Worrying signs for China: Heightened hubris amid pandemic

April 16, 2020 06:00
Photo: Reuters

In recent weeks, China’s state media has been packed with reports of Beijing’s humanitarian spirit, its willingness to share its experience in dealing with the coronavirus epidemic and its dispatch of medical experts and supplies to those less fortunate, including the rich countries of Europe and the United States, which are dependent on Chinese medical equipment, ranging from basic test kits to life-saving ventilators.

China, the first victim of the pandemic, has largely brought the deadly virus under control and, in the process, gained credibility as a global leader, especially when the United States squandered precious months during which it did little to prepare for the virus’s onslaught.

But while China portrays itself as a beneficent global leader, its behavior projects a different image: one of intolerance and haughtiness, unwilling to accept the slightest hint of criticism.

At a time when China is providing medical supplies, primarily purchased but occasionally donated, it isn’t surprising that there should be complaints about quality.

But such complaints, it seems, are intolerable. China’s reputation cannot be tarnished, even by possibly justifiable complaints.

Recently, Chinese state media has been full of articles fulminating against “politicization of Chinese aid” and “smearing China’s goodwill.” Complaints about quality are brushed aside as “misunderstanding caused by different criteria.”

When quality is questioned, state media steps in to defend manufacturers. For example, the nationalistic Global Times on April 2 said that “unfriendly Western media outlets have chosen to smear and discredit made-in-China products.” However, Chinese test kit providers have “shown their resolution to continue helping the world fight against the virus.” Global Times approvingly quoted an employee of Beijing Beier Bioengineering as saying, “I think the quality issue reported by some media has been politicized.”

The tendency to treat complaints as “smears” is common.

The Spanish daily El Pais reported in late March that Madrid’s city government had decided to stop using Covid-19 test kits ordered from China because of high error rates. The following day, Yao Fei, chargé d’affaires of the Chinese embassy, told China Global Television Network that the embassy “will not allow any foreign media to smear the image of China and Chinese products at will.”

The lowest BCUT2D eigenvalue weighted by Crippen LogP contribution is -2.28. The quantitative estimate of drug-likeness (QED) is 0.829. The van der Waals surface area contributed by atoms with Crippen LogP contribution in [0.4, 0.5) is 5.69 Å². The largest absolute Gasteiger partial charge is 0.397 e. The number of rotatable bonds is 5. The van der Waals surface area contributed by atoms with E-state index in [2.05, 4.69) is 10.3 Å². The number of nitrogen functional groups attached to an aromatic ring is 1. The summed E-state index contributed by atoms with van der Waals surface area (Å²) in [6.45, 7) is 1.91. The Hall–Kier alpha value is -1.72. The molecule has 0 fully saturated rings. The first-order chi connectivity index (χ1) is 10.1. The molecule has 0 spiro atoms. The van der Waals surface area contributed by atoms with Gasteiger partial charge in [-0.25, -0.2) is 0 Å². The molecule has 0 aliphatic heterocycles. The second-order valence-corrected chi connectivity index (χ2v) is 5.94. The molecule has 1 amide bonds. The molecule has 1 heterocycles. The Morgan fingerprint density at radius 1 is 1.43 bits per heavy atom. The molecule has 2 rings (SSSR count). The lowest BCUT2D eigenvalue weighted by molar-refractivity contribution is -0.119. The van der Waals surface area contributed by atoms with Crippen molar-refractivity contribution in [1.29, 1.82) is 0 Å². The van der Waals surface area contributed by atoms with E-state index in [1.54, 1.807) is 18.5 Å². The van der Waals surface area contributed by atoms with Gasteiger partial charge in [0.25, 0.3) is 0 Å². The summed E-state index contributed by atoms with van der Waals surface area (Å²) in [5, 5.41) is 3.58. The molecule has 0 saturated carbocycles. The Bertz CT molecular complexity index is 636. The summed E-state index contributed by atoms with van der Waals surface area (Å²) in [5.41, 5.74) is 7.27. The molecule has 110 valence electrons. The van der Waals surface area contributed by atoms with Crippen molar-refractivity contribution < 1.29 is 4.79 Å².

Yet, when the embassy issued its account of what had occurred, arguably it did little to improve China’s image.

The embassy explained that the Chinese government wasn’t involved in the transaction and that Spain had purchased the items from a company called Shenzhen Bioeasy Biotechnology. But, it turns out, Shenzhen Bioeasy “has not yet been licensed by the Chinese National Medical Products Administration to sell its products.”

So a company not licensed to sell its products in China was permitted to export and the Chinese government was not responsible. And although the products aren’t allowed to be sold in China, their quality cannot be questioned.

Faced with complaints from Spain and other countries of poor quality, China announced that beginning April 1 companies needed certification from the Chinese National Medical Products Administration before they could export medical products.

A happy ending, it seems. However, state media wasn’t happy. On April 1, when the new regulation came into effect, Global Times published an article headlined “Political attacks on Chinese medical supplies take toll on exports.” Complaints about quality, it seems, constituted political attacks and now Chinese exports were falling.

The article quoted “insiders” as saying that because of “exaggerated and politicized ‘quality concerns’,” global supplies of desperately needed medical supplies were coming under further pressure.

And, Global Times reported separately, because of the new certification requirement, it isn’t clear when Spain would receive its entire order of 640,000 test kits since Shenzhen Bioeasy was no longer allowed to export them.

Foreign countries, it seems, are caught in a catch-22 situation. Because of insistence on quality, they may not get the equipment they desperately need.

But China, too, is in a quandary. Medical equipment exports earned it US$10.4 billion between March 3 and April 4 but the certification requirement is resulting in lower exports than previously expected for such products as face masks and ventilators.

Actually China, as a responsible global power, should see to it that Spain and other countries receive the medical equipment that they need and for which they are willing to pay, perhaps by helping to shift the contracts to companies certified to sell such products. Merely distancing itself from entities such as Shenzhen Bioeasy doesn’t help the companies involved, the nation’s exports, or foreign countries in dire straits that need medical supplies that are within China’s ability to provide.

Spain certainly shouldn’t be made to feel that it is being punished for making a complaint that is construed as a “smear” against China.

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Frank Ching opened The Wall Street Journal’s Bureau in China in 1979. He is now a Hong Kong-based writer on Chinese affairs.